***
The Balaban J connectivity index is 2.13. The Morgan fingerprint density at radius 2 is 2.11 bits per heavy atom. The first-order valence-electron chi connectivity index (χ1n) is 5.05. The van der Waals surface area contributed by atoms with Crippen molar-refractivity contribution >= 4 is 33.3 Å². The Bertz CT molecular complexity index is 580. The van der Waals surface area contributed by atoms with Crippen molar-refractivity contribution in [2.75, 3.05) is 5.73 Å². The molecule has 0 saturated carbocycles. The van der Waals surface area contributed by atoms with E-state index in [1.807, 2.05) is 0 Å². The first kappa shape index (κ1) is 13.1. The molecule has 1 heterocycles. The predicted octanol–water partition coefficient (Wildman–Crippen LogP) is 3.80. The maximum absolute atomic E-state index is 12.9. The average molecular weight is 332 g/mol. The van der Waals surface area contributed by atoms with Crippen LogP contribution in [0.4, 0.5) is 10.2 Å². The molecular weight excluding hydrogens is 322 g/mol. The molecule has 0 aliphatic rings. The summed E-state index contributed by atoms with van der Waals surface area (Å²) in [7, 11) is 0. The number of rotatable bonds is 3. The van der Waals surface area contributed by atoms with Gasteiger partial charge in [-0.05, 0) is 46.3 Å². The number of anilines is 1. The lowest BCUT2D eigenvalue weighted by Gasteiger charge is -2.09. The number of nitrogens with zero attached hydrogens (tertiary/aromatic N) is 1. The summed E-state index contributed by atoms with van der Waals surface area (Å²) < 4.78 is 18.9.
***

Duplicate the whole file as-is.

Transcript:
The Balaban J connectivity index is 2.13. The Morgan fingerprint density at radius 2 is 2.11 bits per heavy atom. The first-order valence-electron chi connectivity index (χ1n) is 5.05. The van der Waals surface area contributed by atoms with Crippen molar-refractivity contribution >= 4 is 33.3 Å². The Bertz CT molecular complexity index is 580. The van der Waals surface area contributed by atoms with Crippen molar-refractivity contribution in [2.75, 3.05) is 5.73 Å². The molecule has 0 saturated carbocycles. The van der Waals surface area contributed by atoms with E-state index in [1.807, 2.05) is 0 Å². The first kappa shape index (κ1) is 13.1. The molecule has 1 heterocycles. The predicted octanol–water partition coefficient (Wildman–Crippen LogP) is 3.80. The maximum absolute atomic E-state index is 12.9. The average molecular weight is 332 g/mol. The van der Waals surface area contributed by atoms with Crippen LogP contribution in [0.4, 0.5) is 10.2 Å². The molecular weight excluding hydrogens is 322 g/mol. The molecule has 0 aliphatic rings. The summed E-state index contributed by atoms with van der Waals surface area (Å²) in [7, 11) is 0. The number of rotatable bonds is 3. The van der Waals surface area contributed by atoms with Gasteiger partial charge in [-0.05, 0) is 46.3 Å². The number of anilines is 1. The lowest BCUT2D eigenvalue weighted by Gasteiger charge is -2.09. The number of nitrogens with zero attached hydrogens (tertiary/aromatic N) is 1. The summed E-state index contributed by atoms with van der Waals surface area (Å²) < 4.78 is 18.9.